Hatched in Prison

Gil Batle at Ricco/Maresca Gallery, Manhattan, USA

Gil Batle at Ricco/Maresca Gallery
Gil Batle at Ricco/Maresca Gallery
9 DEC 2015
by

One of the hottest shows in Chelsea these days is at Ricco/Maresca Gallery, one of New York’s premier venues for ‘outsider’ art. The show exposes the inhumane consequences and ethical absurdity of the US prison system from the perspective of Gil Batle, who spent more than 20 years incarcerated in various US facilities. Now that Batle, a Filipino/American, has moved back to the Philippines, he has begun engraving aspects of his experiences in US prisons on ostrich eggs. It is not surprising to drop by Ricco/Maresca and see people circling these individual eggs, some using the magnifying glasses supplied by the gallery, gleaning insights into a horrific experience from which we are largely shielded, but for which we are ultimately responsible.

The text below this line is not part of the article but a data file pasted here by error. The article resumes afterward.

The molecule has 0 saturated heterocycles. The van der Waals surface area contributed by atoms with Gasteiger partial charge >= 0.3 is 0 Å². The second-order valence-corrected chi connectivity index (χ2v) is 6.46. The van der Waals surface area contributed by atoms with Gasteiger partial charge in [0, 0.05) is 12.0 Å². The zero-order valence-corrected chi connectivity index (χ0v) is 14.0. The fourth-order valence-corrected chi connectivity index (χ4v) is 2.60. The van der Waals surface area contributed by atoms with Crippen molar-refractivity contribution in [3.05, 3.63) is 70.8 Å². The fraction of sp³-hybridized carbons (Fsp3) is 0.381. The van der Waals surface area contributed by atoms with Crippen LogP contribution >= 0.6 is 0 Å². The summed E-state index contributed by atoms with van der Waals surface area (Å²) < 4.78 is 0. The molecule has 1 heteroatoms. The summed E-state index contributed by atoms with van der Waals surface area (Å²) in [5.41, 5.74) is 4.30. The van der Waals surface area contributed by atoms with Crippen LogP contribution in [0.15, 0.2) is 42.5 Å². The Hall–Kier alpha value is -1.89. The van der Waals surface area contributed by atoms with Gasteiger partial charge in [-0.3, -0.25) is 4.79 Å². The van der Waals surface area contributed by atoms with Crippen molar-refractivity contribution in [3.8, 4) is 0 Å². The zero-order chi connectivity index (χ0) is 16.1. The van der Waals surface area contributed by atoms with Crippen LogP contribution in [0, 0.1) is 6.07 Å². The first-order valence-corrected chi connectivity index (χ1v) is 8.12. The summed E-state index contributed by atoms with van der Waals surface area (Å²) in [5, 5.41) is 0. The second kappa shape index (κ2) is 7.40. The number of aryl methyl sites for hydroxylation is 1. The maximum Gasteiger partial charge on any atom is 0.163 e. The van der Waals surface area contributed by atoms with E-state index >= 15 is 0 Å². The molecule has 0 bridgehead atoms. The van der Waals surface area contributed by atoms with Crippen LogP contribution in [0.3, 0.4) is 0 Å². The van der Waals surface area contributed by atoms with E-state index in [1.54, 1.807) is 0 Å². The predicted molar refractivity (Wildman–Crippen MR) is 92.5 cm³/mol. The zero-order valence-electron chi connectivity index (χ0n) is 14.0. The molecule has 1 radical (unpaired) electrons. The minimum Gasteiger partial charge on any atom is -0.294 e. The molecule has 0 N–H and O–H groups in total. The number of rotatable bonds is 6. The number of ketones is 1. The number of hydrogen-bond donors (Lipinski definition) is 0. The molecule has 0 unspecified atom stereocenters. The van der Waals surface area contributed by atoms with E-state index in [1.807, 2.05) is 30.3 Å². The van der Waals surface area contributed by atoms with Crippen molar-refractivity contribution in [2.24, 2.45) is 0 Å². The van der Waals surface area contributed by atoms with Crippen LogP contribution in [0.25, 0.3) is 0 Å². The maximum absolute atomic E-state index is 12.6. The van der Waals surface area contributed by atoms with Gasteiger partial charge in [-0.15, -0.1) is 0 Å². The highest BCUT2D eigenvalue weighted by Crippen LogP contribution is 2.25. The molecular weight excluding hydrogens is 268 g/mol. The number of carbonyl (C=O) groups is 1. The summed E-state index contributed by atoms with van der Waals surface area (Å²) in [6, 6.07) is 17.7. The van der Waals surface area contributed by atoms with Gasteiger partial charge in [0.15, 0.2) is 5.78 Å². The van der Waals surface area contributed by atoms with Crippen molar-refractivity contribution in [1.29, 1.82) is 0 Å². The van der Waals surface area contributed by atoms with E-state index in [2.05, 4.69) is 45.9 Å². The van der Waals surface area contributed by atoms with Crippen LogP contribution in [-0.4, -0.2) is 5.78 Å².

Deterrence theory seems to be the best explanation as to why punishment occurs. Even though Kant tried to justify punishment as a moral good in itself, it seems that, in reality, we punish people purely to stop others from doing the same harmful things in the future – we punish in order to deter future actions we do not want to see again, often regardless of the state of mind or level of responsibility of the offender in the first place. This seems proved by the fact that, in the USA, people who are obviously and seriously mentally ill are still convicted of crimes and punished by being thrown in jail instead of receiving the psychiatric help they really need. Even if someone is completely insane and not responsible for a crime, juries still feel they have to punish this person, because they perceive that otherwise others will feel they have license to commit the same acts in the future. Once there is a victim, a need for punishment kicks in and this need is not a rational choice – punishment to deter future action seems deeply ingrained in our natures, like our need to reciprocate.